Iowa Cubs manager Marty Pevey has been around the game of baseball his entire life, playing professionally for 13 seasons before transitioning to a coaching career. After working at every level across various organizations, Pevey joined the Cubs in 2009 and has served as manager at Triple-A Iowa since 2013. Long story short, he’s seen a few players come and go in his day.
So it’s worth noting when Pevey, who is helping to direct traffic over at the Cubs’ alternate site in South Bend, is really wowed by something he sees from a young prospect. He offered up thoughts on several of the Cubs’ top farmhands during a conversation with Tommy Birch of the Des Moines Register, most of which were pretty standard fare and offered little to get excited about. However, Pevey’s assessment of outfielder Brennen Davis was on another level.
“I’ve never — and this is the god’s honest truth — I have never seen power like this kid’s going to have,” Pevey gushed. “I’m not talking about pull power. I’m talking about just raw, leverage power — like Dale Murphy driving the ball to right-center early in his career. Holy smokes, he’s got some pop.”
Pevey isn’t prone to hyperbole, so this praise is not something that should be taken lightly.
It’s also a pretty interesting comp and probably not one you’d find elsewhere, perhaps because Murphy is something of a forgotten man in spite of an excellent career that included back-to-back MVPs with the Braves in 1982 and ’83. Though Davis is more athletic, I think it’s fair to say Cubs fans would be perfectly happy if he goes on to hit 398 homers and accumulate 46.5 career WAR.
Davis was viewed as something of a project when the Cubs drafted him with their second pick in 2018 as a prep player who’d only recently decided to stop playing basketball. In the time since he’s joined the organization, however, he’s displayed more pop and polish than they’d expected. Even with some finger issues stemming from a combination of inside pitches and bunt attempts, Davis posted a .907 OPS in 177 at-bats as a 19-year-old in low-A ball.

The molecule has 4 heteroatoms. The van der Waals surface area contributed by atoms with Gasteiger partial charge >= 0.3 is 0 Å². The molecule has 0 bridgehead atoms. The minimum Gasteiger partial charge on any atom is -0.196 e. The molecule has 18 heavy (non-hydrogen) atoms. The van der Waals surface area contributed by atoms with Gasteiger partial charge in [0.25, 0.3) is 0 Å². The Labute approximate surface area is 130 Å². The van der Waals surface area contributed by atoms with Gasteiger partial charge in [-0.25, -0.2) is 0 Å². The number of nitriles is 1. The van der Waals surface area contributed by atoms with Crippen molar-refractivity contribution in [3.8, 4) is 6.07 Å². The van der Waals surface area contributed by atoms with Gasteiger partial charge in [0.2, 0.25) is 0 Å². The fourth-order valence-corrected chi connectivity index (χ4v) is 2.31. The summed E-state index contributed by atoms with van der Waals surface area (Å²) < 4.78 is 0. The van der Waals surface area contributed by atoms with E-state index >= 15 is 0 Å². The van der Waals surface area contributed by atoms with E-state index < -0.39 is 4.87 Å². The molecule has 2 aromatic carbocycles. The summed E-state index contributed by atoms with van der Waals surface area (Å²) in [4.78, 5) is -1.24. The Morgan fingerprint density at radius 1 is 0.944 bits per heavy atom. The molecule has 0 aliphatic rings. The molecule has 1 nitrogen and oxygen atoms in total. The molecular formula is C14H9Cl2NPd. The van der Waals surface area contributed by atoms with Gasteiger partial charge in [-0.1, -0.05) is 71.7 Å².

He’ll be 21 in November and can still add plenty of muscle to his at 6-foot-4, 175-pound frame without sacrificing speed or agility. Provided things settle in and there’s a minor league season in 2021, Davis should be ready to dominate whatever level he’s assigned to. In projecting him as the Cubs’ top prospect in 2022, MLB Pipeline said he has “the highest ceiling in the Cubs system.” He could well lead the system even earlier, especially since Nico Hoerner is about to lose his prospect status.
What’s more, it’s entirely possible Davis will be up in Chicago at some point in 2022. The way he’s going, I’d be disappointed if he’s not knocking on the door soon, provided he’s able to stay healthy. He’s already shown major improvements in his swing and has still has lots of room to grow into his five-tool potential, but Pevey’s praise indicates Davis might be even better than anyone dared to imagine.